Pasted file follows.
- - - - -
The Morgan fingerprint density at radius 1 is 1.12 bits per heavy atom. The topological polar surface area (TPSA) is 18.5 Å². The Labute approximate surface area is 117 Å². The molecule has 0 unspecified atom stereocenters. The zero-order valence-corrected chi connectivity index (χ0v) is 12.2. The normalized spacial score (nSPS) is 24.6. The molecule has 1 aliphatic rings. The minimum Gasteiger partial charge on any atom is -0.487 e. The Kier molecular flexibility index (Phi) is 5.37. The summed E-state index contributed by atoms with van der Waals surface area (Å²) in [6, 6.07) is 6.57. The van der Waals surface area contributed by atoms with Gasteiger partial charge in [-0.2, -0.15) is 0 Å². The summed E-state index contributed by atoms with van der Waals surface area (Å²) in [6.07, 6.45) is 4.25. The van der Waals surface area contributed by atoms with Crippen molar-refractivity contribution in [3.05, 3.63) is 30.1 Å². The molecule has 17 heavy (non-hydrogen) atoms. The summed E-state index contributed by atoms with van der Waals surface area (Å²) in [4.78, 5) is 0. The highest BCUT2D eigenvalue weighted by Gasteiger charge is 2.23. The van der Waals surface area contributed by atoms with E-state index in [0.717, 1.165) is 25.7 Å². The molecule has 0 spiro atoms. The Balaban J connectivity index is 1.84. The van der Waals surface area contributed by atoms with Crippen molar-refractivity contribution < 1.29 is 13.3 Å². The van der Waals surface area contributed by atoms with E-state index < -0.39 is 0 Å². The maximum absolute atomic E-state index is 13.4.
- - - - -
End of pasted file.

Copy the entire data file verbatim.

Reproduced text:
The Morgan fingerprint density at radius 1 is 1.12 bits per heavy atom. The topological polar surface area (TPSA) is 18.5 Å². The Labute approximate surface area is 117 Å². The molecule has 0 unspecified atom stereocenters. The zero-order valence-corrected chi connectivity index (χ0v) is 12.2. The normalized spacial score (nSPS) is 24.6. The molecule has 1 aliphatic rings. The minimum Gasteiger partial charge on any atom is -0.487 e. The Kier molecular flexibility index (Phi) is 5.37. The summed E-state index contributed by atoms with van der Waals surface area (Å²) in [6, 6.07) is 6.57. The van der Waals surface area contributed by atoms with Gasteiger partial charge in [-0.2, -0.15) is 0 Å². The summed E-state index contributed by atoms with van der Waals surface area (Å²) in [6.07, 6.45) is 4.25. The van der Waals surface area contributed by atoms with Crippen molar-refractivity contribution in [3.05, 3.63) is 30.1 Å². The molecule has 17 heavy (non-hydrogen) atoms. The summed E-state index contributed by atoms with van der Waals surface area (Å²) in [4.78, 5) is 0. The highest BCUT2D eigenvalue weighted by Gasteiger charge is 2.23. The van der Waals surface area contributed by atoms with E-state index in [0.717, 1.165) is 25.7 Å². The molecule has 0 spiro atoms. The Balaban J connectivity index is 1.84. The van der Waals surface area contributed by atoms with Crippen molar-refractivity contribution < 1.29 is 13.3 Å². The van der Waals surface area contributed by atoms with E-state index < -0.39 is 0 Å². The maximum absolute atomic E-state index is 13.4.